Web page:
Today’s Tech Sightings:
A slew of leading tech companies, including Google, Microsoft, Yahoo, Facebook, Dropbox and others have banded together in a Reform Government Surveillance coalition to call on U.S. Congress to end government agencies’ bulk collection of communications data. The coalition has also attracted civil rights groups and trade associations equally interested in introducing greater transparency and accountability with regards to surveillance activities.
Chinese folks who share porn content on WeChat are about to run into a new obstacle that’ll kick them out of the service forever if they rack up four violations. Chinese censors are now cracking down on naughty content being shared on WeChat, including photos, videos, and text that mentions “one-night stands, wife-swapping, sexual abuse and other harmful information,” as the country’s Cyberspace Administration put it.
Here we go again. Tor-friendly cryptocurrency exchange, Cryptoine, which trades in Bitcoin, Litecoin and Dogecoin, has been hacked. Despite the website’s claim that it emphasizes anonymous trading, secure SSL connections and two-step verification, the hacker managed to spend up to seven hours draining Cryptoine’s coffers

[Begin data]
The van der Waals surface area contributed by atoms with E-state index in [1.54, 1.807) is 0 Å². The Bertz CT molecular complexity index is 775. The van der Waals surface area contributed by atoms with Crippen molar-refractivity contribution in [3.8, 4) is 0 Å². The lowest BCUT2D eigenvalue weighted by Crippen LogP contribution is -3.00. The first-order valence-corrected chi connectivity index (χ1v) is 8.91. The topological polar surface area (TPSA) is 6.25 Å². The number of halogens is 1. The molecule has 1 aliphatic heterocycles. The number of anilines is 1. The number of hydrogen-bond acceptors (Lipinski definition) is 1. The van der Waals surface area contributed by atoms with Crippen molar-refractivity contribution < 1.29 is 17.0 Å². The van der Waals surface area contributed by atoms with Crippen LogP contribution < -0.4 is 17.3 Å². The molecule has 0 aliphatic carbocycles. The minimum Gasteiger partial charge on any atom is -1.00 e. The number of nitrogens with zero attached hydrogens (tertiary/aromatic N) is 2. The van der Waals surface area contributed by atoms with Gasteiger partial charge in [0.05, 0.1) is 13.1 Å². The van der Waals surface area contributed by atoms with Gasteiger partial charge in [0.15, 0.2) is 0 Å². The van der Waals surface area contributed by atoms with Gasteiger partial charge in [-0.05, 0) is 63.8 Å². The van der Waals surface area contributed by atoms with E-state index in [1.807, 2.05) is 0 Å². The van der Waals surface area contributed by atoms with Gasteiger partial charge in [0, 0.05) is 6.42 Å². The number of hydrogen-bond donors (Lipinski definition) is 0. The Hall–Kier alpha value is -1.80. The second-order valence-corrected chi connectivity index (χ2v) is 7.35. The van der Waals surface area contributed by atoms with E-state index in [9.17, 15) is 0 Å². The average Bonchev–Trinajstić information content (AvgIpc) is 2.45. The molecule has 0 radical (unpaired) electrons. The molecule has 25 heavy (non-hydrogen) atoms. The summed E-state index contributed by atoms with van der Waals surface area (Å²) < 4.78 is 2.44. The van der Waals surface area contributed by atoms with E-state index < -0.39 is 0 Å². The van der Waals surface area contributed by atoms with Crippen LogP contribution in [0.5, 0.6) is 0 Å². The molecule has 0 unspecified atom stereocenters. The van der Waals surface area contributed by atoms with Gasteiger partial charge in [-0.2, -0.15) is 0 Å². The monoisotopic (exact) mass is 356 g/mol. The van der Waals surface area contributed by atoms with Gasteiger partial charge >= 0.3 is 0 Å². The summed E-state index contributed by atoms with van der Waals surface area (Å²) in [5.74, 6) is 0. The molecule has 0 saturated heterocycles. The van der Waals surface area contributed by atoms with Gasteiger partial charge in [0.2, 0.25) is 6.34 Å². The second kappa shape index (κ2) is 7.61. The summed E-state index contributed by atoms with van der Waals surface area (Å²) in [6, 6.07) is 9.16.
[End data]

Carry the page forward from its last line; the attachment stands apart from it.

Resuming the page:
A newly-discovered Android bug affects nearly half of all Android mobile phones and allows hackers to install malicious apps that can steal users’ passwords and other sensitive data. Dubbed the “Android installer hijacking” vulnerability by researchers at Palo Alto Networks, the bug only affects apps downloaded from third-party app stores or when promotional apps are clicked
German automakers looking to produce self-driving cars are beginning to realize the scope of the software nightmare associated with the project. Apart from limitations in German law that restrict testing on public roads, a bigger problem is that testing complex vehicle software will require more than 10 times the amount of software found in a fighter jet.
Taking over the leadership of Apple from its late iconic co-founder Steve Jobs is a tough act to follow. But CEO Tim Cook has steered the company successfully and profitably, changing its culture and finding his voice along the way.
Facebook is transforming as we speak, adding new services and features designed to make it easier for people to communicate. Company executives just revealed a host of enhancements during their Wednesday developer conference.